And this means that we're going to have to rethink how we value the rest of creation.

Paul also tells us that Christ is the "Second Adam," sent to succeed where the First Adam failed. And what were the responsibilities entrusted to that First Adam? Well, Adam and Eve were to "be fruitful and multiply, and fill the earth and subdue it" – which we have done very successfully, there being now over six billion people on this planet. But Christ, as Second Adam, has set out also – and commanded us to continue – to be fruitful and multiply and fill the earth with his followers – remember?
Go therefore and make disciples of all nations, baptizing them in the Name of the Father and of the Son and of the Holy Spirit, teaching them to observe all that I have commanded you; and lo, I am with you always, to the close of the age.

AND, remember that First Adam was also set in the garden to tend it. In other words, he was to be accountable – WE are to be accountable – for what we do with this world God has given us, which includes the mineral resources, the air, the water, the forests and plains and cropland, and all those critters that fly or creep or swim or jump or swing along their way. And that means that caring for our environment is a MORAL issue, not just a political or economic one. It means that God cares about how we live in more ways than we are used to thinking about.

I have been an environmentalist my whole life. I see that as an extension of Christian stewardship, and I worry over what we do to the natural resources of the world – and to what kind of a home we make of it. I worry especially about loss of habitat and the extinction of species, for it seems to me that if we are accountable for how we care for God's world, then explaining to him that we let the objects of his care in creation just die out because we thought them of lesser value than, say, building another strip mall or something, is going to be a tough sell come Judgment Day.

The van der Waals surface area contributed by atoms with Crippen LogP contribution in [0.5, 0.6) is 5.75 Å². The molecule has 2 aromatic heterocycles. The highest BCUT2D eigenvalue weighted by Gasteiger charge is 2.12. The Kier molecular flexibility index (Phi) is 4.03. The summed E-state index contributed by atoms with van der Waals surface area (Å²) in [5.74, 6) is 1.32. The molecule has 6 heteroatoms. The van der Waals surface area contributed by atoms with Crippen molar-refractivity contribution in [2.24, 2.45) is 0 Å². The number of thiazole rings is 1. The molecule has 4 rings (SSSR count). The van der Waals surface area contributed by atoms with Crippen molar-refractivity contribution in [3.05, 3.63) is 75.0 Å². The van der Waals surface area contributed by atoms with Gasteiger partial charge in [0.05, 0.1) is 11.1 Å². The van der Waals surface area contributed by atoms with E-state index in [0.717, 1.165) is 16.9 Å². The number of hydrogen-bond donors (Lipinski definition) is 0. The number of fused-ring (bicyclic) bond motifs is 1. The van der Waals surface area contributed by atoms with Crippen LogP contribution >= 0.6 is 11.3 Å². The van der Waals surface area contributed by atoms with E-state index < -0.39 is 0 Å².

However, my environmentalism is not of the knee-jerk kind, and I also recognize that the world's resources have to be managed for the benefit of humanity; and that "Development" is not always a bad word, since it can also mean "caring for your neighbor," which Christ always thought was pretty important, too, ya know. Somehow, for instance, I just don't think it's beyond our capacities to both drill for oil in the Arctic National Wildlife Refuge AND preserve the caribou and polar bears. Surely, we can do that, if we set out to.

Meanwhile, of Al Gore and his kind of environmentalism, I have little to say. His work does not spring from a theological understanding of environmentalism – nor a scientific one, come to that; mostly, it's about politics, and who should get to control the rationing of scarce resources. I try to avoid talking about mere politics. And so, tempting though it would be to call someone a fearmongering gasbag, yet it would be a distraction from the proper use of the pulpit, so I will restrain myself. *cough cough* Still and all, even a stopped clock is right twice a day, and so it needs to be said: To care for creation is a divine command, and a godly task.